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Penn State scandal prompts calls for child-abuse reporting laws

November 16, 2011 |  6:25 pm

Penn State vigil
Outrage over the Penn State child sex-abuse scandal has led to calls for federal legislation that would require anyone witnessing child abuse to report it to law enforcement or a child protection agency.

Sen. Barbara Boxer (D-Calif.) announced plans Wednesday to introduce the Child Protection Act, which would compel states to enact child-abuse reporting laws or risk losing some federal aid. States would set the penalties for people who fail to report abuse.

A similar bill, the Speak Up to Protect Every Abused Kid Act, was introduced Wednesday by Sen. Bob Casey (D-Pa.).

FULL COVERAGE: Penn State child sexual-abuse scandal

“As we’re trying to comprehend what appears to be a case of blatant failure on the part of adults to protect children, our focus should be on doing everything we can to prevent abuse in the future,” Casey said in a statement.

Thirty-two states do not require all adults to report suspected child abuse or neglect, according to Casey's office. Instead, many states have in place a requirement that people with regular contact with children, such as healthcare providers and teachers, must report child abuse. "Unfortunately, by not sending the message that it is every adult’s responsibility to report, it means that some cases of child abuse and neglect will go unreported," according to a summary of Casey's proposal provided by his office.

His bill would require states to pass laws requiring adults to report instances of known or suspected child abuse in order to receive federal funding under the Child Abuse and Prevention Act. It also would provide support to states to carry out educational campaigns and training to inform individuals about what constitutes child abuse and neglect, according to his office.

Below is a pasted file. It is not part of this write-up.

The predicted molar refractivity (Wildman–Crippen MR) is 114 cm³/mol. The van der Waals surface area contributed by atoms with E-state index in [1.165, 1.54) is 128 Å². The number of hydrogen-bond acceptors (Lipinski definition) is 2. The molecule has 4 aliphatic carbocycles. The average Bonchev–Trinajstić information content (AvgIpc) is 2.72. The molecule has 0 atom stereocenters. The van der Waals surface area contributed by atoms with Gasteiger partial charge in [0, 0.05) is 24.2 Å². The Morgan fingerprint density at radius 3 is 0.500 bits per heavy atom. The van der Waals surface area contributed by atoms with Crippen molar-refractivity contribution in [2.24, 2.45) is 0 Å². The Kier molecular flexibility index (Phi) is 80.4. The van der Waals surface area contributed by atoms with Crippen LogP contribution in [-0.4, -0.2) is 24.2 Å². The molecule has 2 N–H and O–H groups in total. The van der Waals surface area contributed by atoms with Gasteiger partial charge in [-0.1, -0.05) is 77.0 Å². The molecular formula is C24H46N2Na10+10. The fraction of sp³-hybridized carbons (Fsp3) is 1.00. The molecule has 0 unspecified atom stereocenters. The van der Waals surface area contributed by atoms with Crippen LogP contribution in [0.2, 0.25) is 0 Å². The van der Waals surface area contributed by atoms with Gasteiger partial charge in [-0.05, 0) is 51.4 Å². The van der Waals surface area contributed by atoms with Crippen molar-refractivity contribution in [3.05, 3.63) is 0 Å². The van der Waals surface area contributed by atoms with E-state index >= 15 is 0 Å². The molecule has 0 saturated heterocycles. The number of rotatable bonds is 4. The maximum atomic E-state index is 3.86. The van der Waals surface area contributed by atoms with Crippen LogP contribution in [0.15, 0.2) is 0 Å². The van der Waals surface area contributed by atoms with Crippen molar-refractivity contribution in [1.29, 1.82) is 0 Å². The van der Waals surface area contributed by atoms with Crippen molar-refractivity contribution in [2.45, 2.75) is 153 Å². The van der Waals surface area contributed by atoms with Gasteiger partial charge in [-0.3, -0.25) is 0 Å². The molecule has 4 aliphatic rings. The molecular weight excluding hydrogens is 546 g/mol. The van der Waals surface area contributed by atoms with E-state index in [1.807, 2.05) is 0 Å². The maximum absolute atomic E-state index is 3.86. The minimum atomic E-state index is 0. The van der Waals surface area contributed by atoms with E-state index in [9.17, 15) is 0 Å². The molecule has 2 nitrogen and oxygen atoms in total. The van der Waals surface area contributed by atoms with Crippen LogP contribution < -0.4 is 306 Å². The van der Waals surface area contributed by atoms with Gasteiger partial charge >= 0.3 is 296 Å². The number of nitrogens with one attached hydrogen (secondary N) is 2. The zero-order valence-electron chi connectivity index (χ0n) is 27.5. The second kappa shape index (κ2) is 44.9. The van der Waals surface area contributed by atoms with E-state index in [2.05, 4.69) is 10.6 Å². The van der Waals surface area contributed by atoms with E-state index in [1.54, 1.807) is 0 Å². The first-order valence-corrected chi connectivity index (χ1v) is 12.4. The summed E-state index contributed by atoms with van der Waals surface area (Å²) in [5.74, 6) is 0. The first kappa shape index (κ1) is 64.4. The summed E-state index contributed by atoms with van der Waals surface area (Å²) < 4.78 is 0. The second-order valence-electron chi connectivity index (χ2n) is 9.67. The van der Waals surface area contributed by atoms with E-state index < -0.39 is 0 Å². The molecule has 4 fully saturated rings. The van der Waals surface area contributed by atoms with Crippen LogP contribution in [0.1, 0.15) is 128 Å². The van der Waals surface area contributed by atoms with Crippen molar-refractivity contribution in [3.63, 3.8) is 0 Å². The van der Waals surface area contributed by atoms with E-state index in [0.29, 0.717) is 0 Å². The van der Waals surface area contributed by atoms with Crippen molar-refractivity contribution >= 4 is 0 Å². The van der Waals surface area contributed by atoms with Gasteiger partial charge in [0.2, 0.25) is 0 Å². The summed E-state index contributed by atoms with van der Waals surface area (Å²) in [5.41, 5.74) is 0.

Rep. Sheila Jackson Lee (D-Texas), co-chairwoman of the House Congressional Children’s Caucus, said that she planned to introduce the Federal Zero Tolerance of Child Sexual Abuse Act to stop federal funds from going to institutions, employees or any other entities where sexual abuse of children is not immediately reported.

"The failure of top university officials to act on reports of Mr. Sandusky's alleged sexual misconduct, even after it was reported to them in graphic detail by an eyewitness, possibly allowed a predator to walk free for years -- continuing to target new victims," she said in a statement, referring to Jerry Sandusky, the former coach charged in the Penn State child sex-abuse scandal.

"Equally disturbing is the lack of action and apparent lack of concern among those same officials, and others who received information about this case, who either avoided asking difficult questions or chose to look the other way,'' Jackson Lee added.

Boxer said that she also planned to introduce the Federal Child Protection Act to require anyone on federal property to report child abuse.

"To protect our children from violence and abuse, anyone who sees or knows about a crime against a child must report it to local authorities," Boxer said in a statement. "Right now, the federal government and 32 states have no such requirement in law."

A Penn State assistant football coach who, according to a grand jury report, saw Sandusky raping a boy in the football team’s showers has been widely criticized for not reporting the incident directly to police. He did report it to the university. In an email obtained by the Allentown (Pa.) Morning Call, the assistant coach, Mike McQueary, said that he did discuss the incident with police and stopped the assault.

 ALSO:

New judge named in Penn State child sex-abuse case

Jerry Sandusky: 'I shouldn't have showered with those kids'

Penn State's Mike McQueary says he told police of alleged rape

-- Richard Simon in Washington

File photo: A vigil was held Nov. 11 on the Penn State campus in support of alleged victims of child sex abuse involving a former assistant football coach. Credit: AP Photo/Matt Rourke.

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